nep-cul New Economics Papers
on Cultural Economics
Issue of 2011‒12‒19
two papers chosen by
Roberto Zanola
University Amedeo Avogadro

  1. Media market concentration, advertising levels, and ad prices. By Anderson, Simon P.; Foros, Øystein; Kind, Hans Jarle; Peitz, Martin
  2. Making sense of institutional change in China: The cultural dimension of economic growth and modernization By Herrmann-Pillath, Carsten

  1. By: Anderson, Simon P. (University of Virginia); Foros, Øystein (Department of Finance and Management Science); Kind, Hans Jarle (Dept. of Economics, Norwegian School of Economics and Business Administration); Peitz, Martin (University of Mannheim)
    Abstract: Standard media economics models imply that increased platform competition decreases ad levels and that mergers reduce per-viewer ad prices. The empirical evidence, however, is mixed. We attribute the theoretical predictions to the combined assumptions that there is no advertising congestion and that viewers single-home. Allowing for crowding in viewer attention spans for ads may reverse standard results, as does allowing viewers to multi-home.
    Keywords: Media economics; pricing ads; advertising clutter; information congestion; mergers; entry.
    JEL: D11 D43 L13
    Date: 2011–12–15
  2. By: Herrmann-Pillath, Carsten
    Abstract: Building on a new model of institutions proposed by Aoki and the systemic approach to economic civilizations outlined by Kuran, this paper attempts an analysis of the cultural foundations of recent Chinese economic development. I argue that the cultural impact needs to be conceived as a creative process that involves linguistic entities and other public social items in order to provide integrative meaning to economic interactions and identities to different agents involved. I focus on three phenomena that stand at the center of economic culture in China, networks, localism and modernism. I eschew the standard dualism of individualism vs. collectivism in favour of a more detailed view on the self in social relationships. The Chinese pattern of social relations, guanxi, is also a constituent of localism, i.e. a peculiar arrangement and resulting dynamics of central-local interactions in governing the economy. Localism is balanced by culturalist controls of the center, which in contemporary China builds on the worldview of modernism. Thus, economic modernization is a cultural phenomenon on its own sake. I summarize these interactions in a process analysis based on Aoki's framework. --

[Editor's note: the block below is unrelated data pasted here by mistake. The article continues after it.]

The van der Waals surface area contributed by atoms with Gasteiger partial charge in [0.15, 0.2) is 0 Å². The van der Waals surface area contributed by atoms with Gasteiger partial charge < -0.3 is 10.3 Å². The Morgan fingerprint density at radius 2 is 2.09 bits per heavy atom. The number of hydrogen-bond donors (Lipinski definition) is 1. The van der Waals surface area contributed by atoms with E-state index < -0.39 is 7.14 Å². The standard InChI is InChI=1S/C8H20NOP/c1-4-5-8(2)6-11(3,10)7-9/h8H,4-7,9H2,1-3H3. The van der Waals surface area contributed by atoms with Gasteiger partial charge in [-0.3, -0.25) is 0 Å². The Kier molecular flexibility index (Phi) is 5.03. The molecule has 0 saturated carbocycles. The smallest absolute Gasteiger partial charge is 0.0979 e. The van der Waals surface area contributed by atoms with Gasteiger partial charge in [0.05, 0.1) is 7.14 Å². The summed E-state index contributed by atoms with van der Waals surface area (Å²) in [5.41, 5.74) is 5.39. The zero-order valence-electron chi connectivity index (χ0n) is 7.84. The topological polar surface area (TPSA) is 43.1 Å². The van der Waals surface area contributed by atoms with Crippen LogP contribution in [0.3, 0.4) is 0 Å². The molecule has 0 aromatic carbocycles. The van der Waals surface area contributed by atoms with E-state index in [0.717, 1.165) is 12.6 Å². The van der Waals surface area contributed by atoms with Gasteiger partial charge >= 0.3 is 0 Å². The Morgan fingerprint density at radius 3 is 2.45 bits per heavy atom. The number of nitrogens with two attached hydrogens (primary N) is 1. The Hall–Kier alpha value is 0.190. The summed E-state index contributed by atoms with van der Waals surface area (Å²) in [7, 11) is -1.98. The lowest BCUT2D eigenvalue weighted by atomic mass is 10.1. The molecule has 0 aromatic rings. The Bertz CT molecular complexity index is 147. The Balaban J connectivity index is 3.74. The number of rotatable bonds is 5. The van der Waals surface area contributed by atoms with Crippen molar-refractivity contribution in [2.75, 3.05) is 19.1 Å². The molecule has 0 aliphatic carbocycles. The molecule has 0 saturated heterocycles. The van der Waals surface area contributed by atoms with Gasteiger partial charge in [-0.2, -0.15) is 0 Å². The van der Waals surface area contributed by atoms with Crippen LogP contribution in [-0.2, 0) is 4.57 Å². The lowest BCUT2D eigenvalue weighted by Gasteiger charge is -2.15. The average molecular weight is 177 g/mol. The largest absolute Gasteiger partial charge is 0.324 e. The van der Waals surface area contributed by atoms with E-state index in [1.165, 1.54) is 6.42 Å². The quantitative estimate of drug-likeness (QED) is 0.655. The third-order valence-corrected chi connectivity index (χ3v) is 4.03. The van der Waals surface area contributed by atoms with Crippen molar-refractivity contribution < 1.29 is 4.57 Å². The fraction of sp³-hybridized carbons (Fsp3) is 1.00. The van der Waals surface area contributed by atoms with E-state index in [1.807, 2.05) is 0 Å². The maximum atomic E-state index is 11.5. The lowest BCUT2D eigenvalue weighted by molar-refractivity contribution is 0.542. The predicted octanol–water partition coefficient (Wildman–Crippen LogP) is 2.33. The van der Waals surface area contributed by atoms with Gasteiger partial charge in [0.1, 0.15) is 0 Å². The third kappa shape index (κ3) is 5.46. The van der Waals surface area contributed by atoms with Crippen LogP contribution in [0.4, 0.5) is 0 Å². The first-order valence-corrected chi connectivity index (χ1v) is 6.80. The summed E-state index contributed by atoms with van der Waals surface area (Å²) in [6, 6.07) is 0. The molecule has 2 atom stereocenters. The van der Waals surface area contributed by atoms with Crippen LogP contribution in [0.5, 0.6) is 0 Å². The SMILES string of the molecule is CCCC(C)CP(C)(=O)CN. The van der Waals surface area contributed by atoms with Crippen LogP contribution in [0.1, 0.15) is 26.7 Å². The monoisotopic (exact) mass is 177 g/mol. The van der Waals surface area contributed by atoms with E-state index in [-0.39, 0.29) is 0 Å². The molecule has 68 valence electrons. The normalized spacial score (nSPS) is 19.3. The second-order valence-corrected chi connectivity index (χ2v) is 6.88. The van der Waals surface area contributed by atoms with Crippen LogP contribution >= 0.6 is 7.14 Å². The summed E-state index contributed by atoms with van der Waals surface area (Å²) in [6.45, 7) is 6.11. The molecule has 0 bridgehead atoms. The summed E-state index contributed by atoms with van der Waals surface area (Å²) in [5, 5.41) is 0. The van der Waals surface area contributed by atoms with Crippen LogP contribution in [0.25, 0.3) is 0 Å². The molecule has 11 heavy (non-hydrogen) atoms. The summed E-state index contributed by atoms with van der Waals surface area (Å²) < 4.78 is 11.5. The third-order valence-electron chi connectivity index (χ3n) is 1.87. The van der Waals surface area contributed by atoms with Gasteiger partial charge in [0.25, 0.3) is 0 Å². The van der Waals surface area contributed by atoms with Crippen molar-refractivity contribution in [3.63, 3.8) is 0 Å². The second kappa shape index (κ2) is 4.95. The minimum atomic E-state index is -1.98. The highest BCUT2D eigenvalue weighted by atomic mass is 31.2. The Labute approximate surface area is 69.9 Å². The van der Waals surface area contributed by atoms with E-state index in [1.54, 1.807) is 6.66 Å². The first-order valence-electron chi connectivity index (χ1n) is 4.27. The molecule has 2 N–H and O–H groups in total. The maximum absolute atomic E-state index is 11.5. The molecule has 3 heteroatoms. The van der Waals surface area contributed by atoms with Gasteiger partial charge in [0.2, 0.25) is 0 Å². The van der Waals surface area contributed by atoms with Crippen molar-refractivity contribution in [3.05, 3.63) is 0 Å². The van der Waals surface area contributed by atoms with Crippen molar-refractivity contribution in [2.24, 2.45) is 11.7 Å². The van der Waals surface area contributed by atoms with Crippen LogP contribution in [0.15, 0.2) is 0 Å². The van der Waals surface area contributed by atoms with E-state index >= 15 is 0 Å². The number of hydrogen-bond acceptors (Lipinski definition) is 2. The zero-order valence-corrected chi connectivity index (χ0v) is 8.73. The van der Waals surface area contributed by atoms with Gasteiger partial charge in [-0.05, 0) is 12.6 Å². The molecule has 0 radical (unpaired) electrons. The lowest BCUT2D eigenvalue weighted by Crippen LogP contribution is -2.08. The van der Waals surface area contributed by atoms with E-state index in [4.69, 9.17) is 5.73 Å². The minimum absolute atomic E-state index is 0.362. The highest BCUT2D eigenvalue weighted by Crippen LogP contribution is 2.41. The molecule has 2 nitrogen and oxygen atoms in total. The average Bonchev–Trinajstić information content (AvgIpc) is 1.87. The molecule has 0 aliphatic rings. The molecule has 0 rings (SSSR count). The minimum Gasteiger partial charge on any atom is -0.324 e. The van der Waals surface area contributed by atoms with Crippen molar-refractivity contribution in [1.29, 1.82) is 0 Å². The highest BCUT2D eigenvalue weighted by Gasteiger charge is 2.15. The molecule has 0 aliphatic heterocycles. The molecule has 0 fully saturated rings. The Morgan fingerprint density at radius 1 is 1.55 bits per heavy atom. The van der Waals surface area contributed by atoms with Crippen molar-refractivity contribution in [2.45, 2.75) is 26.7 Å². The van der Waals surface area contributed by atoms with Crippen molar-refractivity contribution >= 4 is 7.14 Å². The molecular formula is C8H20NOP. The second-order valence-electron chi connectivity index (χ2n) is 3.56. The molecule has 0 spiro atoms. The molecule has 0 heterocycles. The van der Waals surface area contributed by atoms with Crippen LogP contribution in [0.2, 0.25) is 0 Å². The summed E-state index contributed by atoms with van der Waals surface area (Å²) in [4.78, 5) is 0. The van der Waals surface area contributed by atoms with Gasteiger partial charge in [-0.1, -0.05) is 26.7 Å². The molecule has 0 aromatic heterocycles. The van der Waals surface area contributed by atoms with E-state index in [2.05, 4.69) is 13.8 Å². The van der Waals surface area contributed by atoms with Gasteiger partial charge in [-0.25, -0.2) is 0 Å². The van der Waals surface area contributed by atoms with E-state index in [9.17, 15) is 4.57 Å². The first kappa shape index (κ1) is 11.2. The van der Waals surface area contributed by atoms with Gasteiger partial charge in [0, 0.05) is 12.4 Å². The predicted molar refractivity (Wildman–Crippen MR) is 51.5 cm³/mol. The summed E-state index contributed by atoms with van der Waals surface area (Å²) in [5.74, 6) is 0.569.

Keywords: Aoki,culture and the economy,emics/etics,guanxi,relational collectivism,central/local government relations,culturalism,population quality,consumerism
    JEL: B52 P2 Z1
    Date: 2011

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